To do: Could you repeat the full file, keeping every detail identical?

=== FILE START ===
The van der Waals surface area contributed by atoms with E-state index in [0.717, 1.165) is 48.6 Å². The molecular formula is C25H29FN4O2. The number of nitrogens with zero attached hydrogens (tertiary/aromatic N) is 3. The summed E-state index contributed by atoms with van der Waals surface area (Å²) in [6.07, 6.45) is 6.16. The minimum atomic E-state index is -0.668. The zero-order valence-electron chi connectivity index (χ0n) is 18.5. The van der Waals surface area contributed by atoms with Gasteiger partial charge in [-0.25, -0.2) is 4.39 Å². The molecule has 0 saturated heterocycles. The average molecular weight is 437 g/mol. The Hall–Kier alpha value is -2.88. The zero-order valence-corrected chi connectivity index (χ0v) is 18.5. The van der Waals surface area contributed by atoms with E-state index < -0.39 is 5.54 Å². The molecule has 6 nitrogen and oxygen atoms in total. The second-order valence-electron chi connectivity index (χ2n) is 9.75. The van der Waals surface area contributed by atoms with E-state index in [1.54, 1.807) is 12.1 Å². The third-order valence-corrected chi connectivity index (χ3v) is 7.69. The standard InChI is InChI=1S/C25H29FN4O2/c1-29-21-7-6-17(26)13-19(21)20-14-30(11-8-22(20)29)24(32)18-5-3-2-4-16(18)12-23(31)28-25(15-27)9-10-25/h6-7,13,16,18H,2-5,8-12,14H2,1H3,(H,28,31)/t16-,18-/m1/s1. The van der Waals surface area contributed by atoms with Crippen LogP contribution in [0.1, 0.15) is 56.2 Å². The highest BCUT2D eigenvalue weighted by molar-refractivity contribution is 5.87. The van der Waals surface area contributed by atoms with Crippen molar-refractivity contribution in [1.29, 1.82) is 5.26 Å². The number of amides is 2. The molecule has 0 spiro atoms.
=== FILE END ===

The van der Waals surface area contributed by atoms with E-state index in [0.717, 1.165) is 48.6 Å². The molecular formula is C25H29FN4O2. The number of nitrogens with zero attached hydrogens (tertiary/aromatic N) is 3. The summed E-state index contributed by atoms with van der Waals surface area (Å²) in [6.07, 6.45) is 6.16. The minimum atomic E-state index is -0.668. The zero-order valence-electron chi connectivity index (χ0n) is 18.5. The van der Waals surface area contributed by atoms with Gasteiger partial charge in [-0.25, -0.2) is 4.39 Å². The molecule has 0 saturated heterocycles. The average molecular weight is 437 g/mol. The Hall–Kier alpha value is -2.88. The zero-order valence-corrected chi connectivity index (χ0v) is 18.5. The van der Waals surface area contributed by atoms with E-state index < -0.39 is 5.54 Å². The molecule has 6 nitrogen and oxygen atoms in total. The second-order valence-electron chi connectivity index (χ2n) is 9.75. The van der Waals surface area contributed by atoms with E-state index in [1.54, 1.807) is 12.1 Å². The third-order valence-corrected chi connectivity index (χ3v) is 7.69. The standard InChI is InChI=1S/C25H29FN4O2/c1-29-21-7-6-17(26)13-19(21)20-14-30(11-8-22(20)29)24(32)18-5-3-2-4-16(18)12-23(31)28-25(15-27)9-10-25/h6-7,13,16,18H,2-5,8-12,14H2,1H3,(H,28,31)/t16-,18-/m1/s1. The van der Waals surface area contributed by atoms with Crippen LogP contribution in [0.1, 0.15) is 56.2 Å². The highest BCUT2D eigenvalue weighted by molar-refractivity contribution is 5.87. The van der Waals surface area contributed by atoms with Crippen molar-refractivity contribution in [1.29, 1.82) is 5.26 Å². The number of amides is 2. The molecule has 0 spiro atoms.